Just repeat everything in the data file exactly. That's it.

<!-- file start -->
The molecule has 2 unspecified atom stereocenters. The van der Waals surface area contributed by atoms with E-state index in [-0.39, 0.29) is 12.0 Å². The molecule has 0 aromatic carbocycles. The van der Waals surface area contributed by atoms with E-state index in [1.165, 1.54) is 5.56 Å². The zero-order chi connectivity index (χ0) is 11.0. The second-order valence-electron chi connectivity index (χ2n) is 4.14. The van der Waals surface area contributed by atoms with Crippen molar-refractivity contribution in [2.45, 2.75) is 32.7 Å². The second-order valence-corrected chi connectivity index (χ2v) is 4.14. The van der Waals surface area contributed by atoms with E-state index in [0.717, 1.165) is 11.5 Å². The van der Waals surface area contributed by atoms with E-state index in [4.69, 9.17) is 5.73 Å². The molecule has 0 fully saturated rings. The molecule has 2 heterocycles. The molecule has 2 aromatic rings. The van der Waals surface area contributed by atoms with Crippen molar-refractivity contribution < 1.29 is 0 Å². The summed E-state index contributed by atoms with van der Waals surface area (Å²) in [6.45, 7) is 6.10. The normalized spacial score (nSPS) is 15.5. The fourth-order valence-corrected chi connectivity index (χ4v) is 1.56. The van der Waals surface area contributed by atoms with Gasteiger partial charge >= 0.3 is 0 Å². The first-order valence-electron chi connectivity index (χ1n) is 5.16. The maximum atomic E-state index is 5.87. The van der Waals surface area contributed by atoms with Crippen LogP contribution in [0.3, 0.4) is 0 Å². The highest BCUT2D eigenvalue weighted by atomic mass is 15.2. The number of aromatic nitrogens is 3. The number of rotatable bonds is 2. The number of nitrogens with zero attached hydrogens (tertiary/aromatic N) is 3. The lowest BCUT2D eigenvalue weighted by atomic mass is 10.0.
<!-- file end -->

The molecule has 2 unspecified atom stereocenters. The van der Waals surface area contributed by atoms with E-state index in [-0.39, 0.29) is 12.0 Å². The molecule has 0 aromatic carbocycles. The van der Waals surface area contributed by atoms with E-state index in [1.165, 1.54) is 5.56 Å². The zero-order chi connectivity index (χ0) is 11.0. The second-order valence-electron chi connectivity index (χ2n) is 4.14. The van der Waals surface area contributed by atoms with Crippen molar-refractivity contribution in [2.45, 2.75) is 32.7 Å². The second-order valence-corrected chi connectivity index (χ2v) is 4.14. The van der Waals surface area contributed by atoms with E-state index in [0.717, 1.165) is 11.5 Å². The van der Waals surface area contributed by atoms with E-state index in [4.69, 9.17) is 5.73 Å². The molecule has 0 fully saturated rings. The molecule has 2 heterocycles. The molecule has 2 aromatic rings. The van der Waals surface area contributed by atoms with Crippen molar-refractivity contribution < 1.29 is 0 Å². The summed E-state index contributed by atoms with van der Waals surface area (Å²) in [6.45, 7) is 6.10. The normalized spacial score (nSPS) is 15.5. The fourth-order valence-corrected chi connectivity index (χ4v) is 1.56. The van der Waals surface area contributed by atoms with Gasteiger partial charge >= 0.3 is 0 Å². The first-order valence-electron chi connectivity index (χ1n) is 5.16. The maximum atomic E-state index is 5.87. The van der Waals surface area contributed by atoms with Crippen LogP contribution in [0.3, 0.4) is 0 Å². The highest BCUT2D eigenvalue weighted by atomic mass is 15.2. The number of aromatic nitrogens is 3. The number of rotatable bonds is 2. The number of nitrogens with zero attached hydrogens (tertiary/aromatic N) is 3. The lowest BCUT2D eigenvalue weighted by atomic mass is 10.0.